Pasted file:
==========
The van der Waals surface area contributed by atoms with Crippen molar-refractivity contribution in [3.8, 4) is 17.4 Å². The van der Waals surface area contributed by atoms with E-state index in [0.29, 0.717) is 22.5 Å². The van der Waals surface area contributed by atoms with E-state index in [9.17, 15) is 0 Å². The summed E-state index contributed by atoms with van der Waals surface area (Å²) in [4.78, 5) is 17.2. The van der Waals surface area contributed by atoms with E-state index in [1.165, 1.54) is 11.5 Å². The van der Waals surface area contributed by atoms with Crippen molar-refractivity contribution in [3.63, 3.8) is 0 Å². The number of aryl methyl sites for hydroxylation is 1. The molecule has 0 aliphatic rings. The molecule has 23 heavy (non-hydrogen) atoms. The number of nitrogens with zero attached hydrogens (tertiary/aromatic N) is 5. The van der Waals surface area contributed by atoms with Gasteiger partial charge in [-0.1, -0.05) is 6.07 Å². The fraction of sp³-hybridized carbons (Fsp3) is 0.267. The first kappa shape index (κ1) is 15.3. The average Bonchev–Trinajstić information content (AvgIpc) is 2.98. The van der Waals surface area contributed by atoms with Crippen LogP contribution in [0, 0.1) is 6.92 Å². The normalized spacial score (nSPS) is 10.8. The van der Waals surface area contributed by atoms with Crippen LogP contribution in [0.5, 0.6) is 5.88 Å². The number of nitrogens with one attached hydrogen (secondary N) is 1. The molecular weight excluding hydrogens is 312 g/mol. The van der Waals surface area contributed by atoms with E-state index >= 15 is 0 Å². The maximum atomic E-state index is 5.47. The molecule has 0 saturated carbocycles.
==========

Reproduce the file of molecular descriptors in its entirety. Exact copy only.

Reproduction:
The van der Waals surface area contributed by atoms with Crippen molar-refractivity contribution in [3.8, 4) is 17.4 Å². The van der Waals surface area contributed by atoms with E-state index in [0.29, 0.717) is 22.5 Å². The van der Waals surface area contributed by atoms with E-state index in [9.17, 15) is 0 Å². The summed E-state index contributed by atoms with van der Waals surface area (Å²) in [4.78, 5) is 17.2. The van der Waals surface area contributed by atoms with E-state index in [1.165, 1.54) is 11.5 Å². The van der Waals surface area contributed by atoms with Crippen molar-refractivity contribution in [3.63, 3.8) is 0 Å². The number of aryl methyl sites for hydroxylation is 1. The molecule has 0 aliphatic rings. The molecule has 23 heavy (non-hydrogen) atoms. The number of nitrogens with zero attached hydrogens (tertiary/aromatic N) is 5. The van der Waals surface area contributed by atoms with Gasteiger partial charge in [-0.1, -0.05) is 6.07 Å². The fraction of sp³-hybridized carbons (Fsp3) is 0.267. The first kappa shape index (κ1) is 15.3. The average Bonchev–Trinajstić information content (AvgIpc) is 2.98. The van der Waals surface area contributed by atoms with Crippen LogP contribution in [0, 0.1) is 6.92 Å². The normalized spacial score (nSPS) is 10.8. The van der Waals surface area contributed by atoms with Crippen LogP contribution in [0.5, 0.6) is 5.88 Å². The number of nitrogens with one attached hydrogen (secondary N) is 1. The molecular weight excluding hydrogens is 312 g/mol. The van der Waals surface area contributed by atoms with E-state index >= 15 is 0 Å². The maximum atomic E-state index is 5.47. The molecule has 0 saturated carbocycles.